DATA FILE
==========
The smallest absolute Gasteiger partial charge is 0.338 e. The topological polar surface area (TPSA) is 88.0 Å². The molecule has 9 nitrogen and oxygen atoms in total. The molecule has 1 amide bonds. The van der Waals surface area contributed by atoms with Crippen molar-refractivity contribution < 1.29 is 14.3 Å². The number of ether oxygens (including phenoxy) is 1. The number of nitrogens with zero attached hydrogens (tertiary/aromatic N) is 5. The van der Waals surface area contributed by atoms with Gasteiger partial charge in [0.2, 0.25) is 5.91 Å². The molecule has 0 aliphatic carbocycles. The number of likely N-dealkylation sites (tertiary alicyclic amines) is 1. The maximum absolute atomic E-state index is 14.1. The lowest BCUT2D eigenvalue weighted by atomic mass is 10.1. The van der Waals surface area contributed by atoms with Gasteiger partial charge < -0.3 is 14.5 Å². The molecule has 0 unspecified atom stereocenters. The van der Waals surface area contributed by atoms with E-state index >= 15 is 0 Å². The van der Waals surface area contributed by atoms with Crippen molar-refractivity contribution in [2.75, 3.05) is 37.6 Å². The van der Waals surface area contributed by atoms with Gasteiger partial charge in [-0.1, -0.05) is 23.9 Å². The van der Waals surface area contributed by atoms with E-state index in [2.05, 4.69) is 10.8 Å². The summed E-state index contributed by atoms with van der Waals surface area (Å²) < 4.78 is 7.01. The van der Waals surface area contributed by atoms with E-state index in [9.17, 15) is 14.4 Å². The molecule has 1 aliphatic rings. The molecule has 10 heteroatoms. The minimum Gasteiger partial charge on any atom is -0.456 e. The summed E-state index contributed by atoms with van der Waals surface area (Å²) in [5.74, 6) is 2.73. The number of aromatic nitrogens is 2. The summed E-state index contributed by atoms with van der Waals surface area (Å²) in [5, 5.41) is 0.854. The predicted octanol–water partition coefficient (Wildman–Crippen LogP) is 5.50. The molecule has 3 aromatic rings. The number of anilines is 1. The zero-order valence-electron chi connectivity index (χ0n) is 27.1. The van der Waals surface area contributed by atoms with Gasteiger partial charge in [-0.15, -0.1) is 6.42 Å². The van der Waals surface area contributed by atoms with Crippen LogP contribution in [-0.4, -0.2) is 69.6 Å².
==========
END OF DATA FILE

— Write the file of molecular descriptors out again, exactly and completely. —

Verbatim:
The smallest absolute Gasteiger partial charge is 0.338 e. The topological polar surface area (TPSA) is 88.0 Å². The molecule has 9 nitrogen and oxygen atoms in total. The molecule has 1 amide bonds. The van der Waals surface area contributed by atoms with Crippen molar-refractivity contribution < 1.29 is 14.3 Å². The number of ether oxygens (including phenoxy) is 1. The number of nitrogens with zero attached hydrogens (tertiary/aromatic N) is 5. The van der Waals surface area contributed by atoms with Gasteiger partial charge in [0.2, 0.25) is 5.91 Å². The molecule has 0 aliphatic carbocycles. The number of likely N-dealkylation sites (tertiary alicyclic amines) is 1. The maximum absolute atomic E-state index is 14.1. The lowest BCUT2D eigenvalue weighted by atomic mass is 10.1. The van der Waals surface area contributed by atoms with Gasteiger partial charge < -0.3 is 14.5 Å². The molecule has 0 unspecified atom stereocenters. The van der Waals surface area contributed by atoms with E-state index >= 15 is 0 Å². The van der Waals surface area contributed by atoms with Crippen molar-refractivity contribution in [2.75, 3.05) is 37.6 Å². The van der Waals surface area contributed by atoms with Gasteiger partial charge in [-0.1, -0.05) is 23.9 Å². The van der Waals surface area contributed by atoms with E-state index in [2.05, 4.69) is 10.8 Å². The summed E-state index contributed by atoms with van der Waals surface area (Å²) < 4.78 is 7.01. The van der Waals surface area contributed by atoms with E-state index in [9.17, 15) is 14.4 Å². The molecule has 1 aliphatic rings. The molecule has 10 heteroatoms. The minimum Gasteiger partial charge on any atom is -0.456 e. The summed E-state index contributed by atoms with van der Waals surface area (Å²) in [5.74, 6) is 2.73. The number of aromatic nitrogens is 2. The summed E-state index contributed by atoms with van der Waals surface area (Å²) in [5, 5.41) is 0.854. The predicted octanol–water partition coefficient (Wildman–Crippen LogP) is 5.50. The molecule has 3 aromatic rings. The number of anilines is 1. The zero-order valence-electron chi connectivity index (χ0n) is 27.1. The van der Waals surface area contributed by atoms with Gasteiger partial charge in [-0.15, -0.1) is 6.42 Å². The van der Waals surface area contributed by atoms with Crippen LogP contribution in [-0.4, -0.2) is 69.6 Å².